Littwin: State Senate’s decision to kill bump-stock ban should count as campaign gift for Dems
In the least surprising — and yet, possibly dumbest — news of the week from the Colorado legislature, the Senate GOP decided to kill a bill to ban overwhelmingly unpopular bump stocks.
Among those who support banning bump stocks are Democrats, Unaffiliateds, many Republicans, the Florida legislature, all right-thinking people, Donald Trump.
Among those who don’t, the Colorado Senate, the U.S. Congress, the NRA.
If you want to know how truly unpopular bump stocks are, you don’t need a poll, although the polls favoring a ban do come in at around 80 percent. All you need to know is that even the NRA, in moments of weakness/sanity, has waffled on banning bump stocks, but apparently not for long.
The decision for Senate Republicans to kill the bill might as well qualify as a campaign contribution for state Democrats and especially for Mike Johnston’s run for governor. For Johnston, it was the second huge gun-related gift this week, the first coming in the form of a $1 million check to Johnston’s Super PAC from big-moneyed, gun-control advocate Michael Bloomberg. Johnston may be taking in loads of out-of-state money — which could eventually become a campaign issue — but the bump-stock gift is entirely home grown.
I mean, if you don’t want to thank the NRA, there’s always Dudley Brown and the Rocky Mountain Gun Owners, who must have surely played their part.
It’s one thing to argue about guns in the coming midterm election campaign — and, despite the risks for Democrats, it looks as if they will — but it’s quite another to be able to make your argument this way: Colorado Republicans can’t even bring themselves to ban an obscure device that can make a semi-automatic rifle nearly as deadly as a machine gun.
Meanwhile, that sound you hear from the now-growing group of Republicans running for governor on bump stocks? Yeah, no sound. It’s not something any of them want to talk about.
Bump stocks have virtually no base of support. Before the Las Vegas massacre, hardly anyone had even heard of them. Killing a bump-stock ban is the Republican way of saying that they won’t support any gun safety measures, no matter how uncontroversial.
In light of that, GOP Senate President Kevin Grantham sent the bill banning bump stocks to a so-called kill committee (does that qualify as irony?), where it was, of course, dismissed on a 3-2 party-line vote.
Killing the ban is a terrible idea for many reasons — we can count at least 58 of them in the Las Vegas shooting— but I want to explain it in terms the legislators can understand.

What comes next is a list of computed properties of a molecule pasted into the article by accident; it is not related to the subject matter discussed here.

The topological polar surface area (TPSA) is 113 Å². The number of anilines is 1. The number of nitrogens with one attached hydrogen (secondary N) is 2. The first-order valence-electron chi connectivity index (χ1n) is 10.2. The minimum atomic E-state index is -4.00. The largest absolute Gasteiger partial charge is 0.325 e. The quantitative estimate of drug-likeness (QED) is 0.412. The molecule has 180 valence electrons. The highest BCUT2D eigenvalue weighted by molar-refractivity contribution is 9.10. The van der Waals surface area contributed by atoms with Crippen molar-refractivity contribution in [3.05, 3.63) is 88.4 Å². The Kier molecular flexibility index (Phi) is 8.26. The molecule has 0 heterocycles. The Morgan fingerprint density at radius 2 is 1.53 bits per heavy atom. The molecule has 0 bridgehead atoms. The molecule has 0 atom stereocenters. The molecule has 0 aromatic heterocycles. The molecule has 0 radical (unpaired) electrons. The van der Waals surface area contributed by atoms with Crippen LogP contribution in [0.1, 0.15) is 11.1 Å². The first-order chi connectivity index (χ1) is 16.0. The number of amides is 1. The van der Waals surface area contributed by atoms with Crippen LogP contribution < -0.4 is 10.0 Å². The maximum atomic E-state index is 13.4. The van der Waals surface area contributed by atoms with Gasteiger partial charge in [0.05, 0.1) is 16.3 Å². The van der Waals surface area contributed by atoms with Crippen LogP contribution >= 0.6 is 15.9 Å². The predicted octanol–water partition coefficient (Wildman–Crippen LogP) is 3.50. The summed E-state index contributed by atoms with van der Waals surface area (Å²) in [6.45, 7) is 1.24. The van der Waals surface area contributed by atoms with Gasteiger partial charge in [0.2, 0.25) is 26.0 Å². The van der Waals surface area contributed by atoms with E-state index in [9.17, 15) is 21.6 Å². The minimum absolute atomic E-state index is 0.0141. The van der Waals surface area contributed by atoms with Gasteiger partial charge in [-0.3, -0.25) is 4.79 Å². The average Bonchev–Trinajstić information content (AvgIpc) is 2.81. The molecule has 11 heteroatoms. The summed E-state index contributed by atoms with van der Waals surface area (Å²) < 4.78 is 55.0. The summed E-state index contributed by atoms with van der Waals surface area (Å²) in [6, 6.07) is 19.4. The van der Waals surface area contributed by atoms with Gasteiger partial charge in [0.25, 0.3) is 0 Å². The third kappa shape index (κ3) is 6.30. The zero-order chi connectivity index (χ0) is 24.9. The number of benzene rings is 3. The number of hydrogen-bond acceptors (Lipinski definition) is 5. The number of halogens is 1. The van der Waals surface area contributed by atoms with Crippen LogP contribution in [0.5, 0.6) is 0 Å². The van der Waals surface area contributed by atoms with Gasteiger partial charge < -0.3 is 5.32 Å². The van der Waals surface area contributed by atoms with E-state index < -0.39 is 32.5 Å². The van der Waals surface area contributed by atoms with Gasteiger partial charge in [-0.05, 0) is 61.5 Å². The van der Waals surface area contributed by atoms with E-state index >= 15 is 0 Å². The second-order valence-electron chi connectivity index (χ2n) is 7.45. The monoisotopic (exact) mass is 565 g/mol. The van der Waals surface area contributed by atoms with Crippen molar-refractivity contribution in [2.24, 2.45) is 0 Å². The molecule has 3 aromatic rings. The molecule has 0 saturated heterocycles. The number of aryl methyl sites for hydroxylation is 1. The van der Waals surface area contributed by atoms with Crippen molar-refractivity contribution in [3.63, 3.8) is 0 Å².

Here’s the setting for the ban: For the first time since the 2013 gun laws were passed in the legislature, and since the recalls that followed the gun laws, guns have returned to the political forefront. We know what usually happens in the wake of a mass shooting. We should know by now. Maybe you’ve seen that stunning Washington Post report revealing that if you start with Columbine, more than 187,000 students have been on campus during a school shooting.
The drill goes something like this: First, tears and outrage, then thoughts and prayers, then calls for action, then calls for action decried as politicizing a tragedy. And finally, even as we argue the terms of the debate, the issue slips away, the NRA cashes in on another victory and we wait till the next time, which inevitably comes too soon.
To this point, though, it’s working a little differently. For that, you can credit the Stoneman Douglas kids who called BS on thoughts and prayers and demanded something more. And not only did they get something more (if not anywhere nearly enough) from the Florida legislature, they accomplished something possibly more important — keeping the story alive on the cable news shows.
And the polls, which register overwhelming support for issues like assault-style-weapon bans and high-capacity ammunition magazine bans, reflect the ongoing conversation.
In Colorado, there’s another dynamic at work. Gun safety is an obvious issue for the first competitive Democratic governor’s primary in years. And Jared Polis — still presumed to be the primary favorite despite Cary Kennedy’s impressive victory in the caucuses — has a wobbly past on assault weapon bans.
And Mike Johnston, who needs the boost, has worked hard to make guns his issue. He has already done his first campaign ad on guns. And it can’t be that long — here’s a guess, anyway — before he and/or Kennedy bring back Polis’ quote from 2013 when Congress was considering renewing a ban on assault weapons.
See how this Polis’ five-year-old quote on a ban plays today: “I believe it would make it harder for Colorado families to defend themselves and also interfere with the recreational use of guns by law-abiding Coloradans. If we want to reduce violence, we should invest in improving our schools to ensure that young people have jobs and do not turn to gangs, crime or violence of any form, and improving access to mental health services.”
Recently, Polis has become a co-sponsor of a House bill — one that will never come to a vote, by the way — to, yes, ban assault weapons. In any case, it’s going to be an issue in the primary and almost certainly in the general election.
And so, come November, we will, of course, hear the Republican candidate accusing the Democrats of wanting to grab your guns. That’s an old story, sort of like Democrats saying Republicans are in the pockets of the NRA. But this time, the debate takes a sharp turn.
You can read and re-read the 2nd Amendment. But I promise that you won’t be able to find anything in there about the need for devices that make life easier for the next mass murderer.
Photo by Steve Rainwater, via Flickr: Creative Commons
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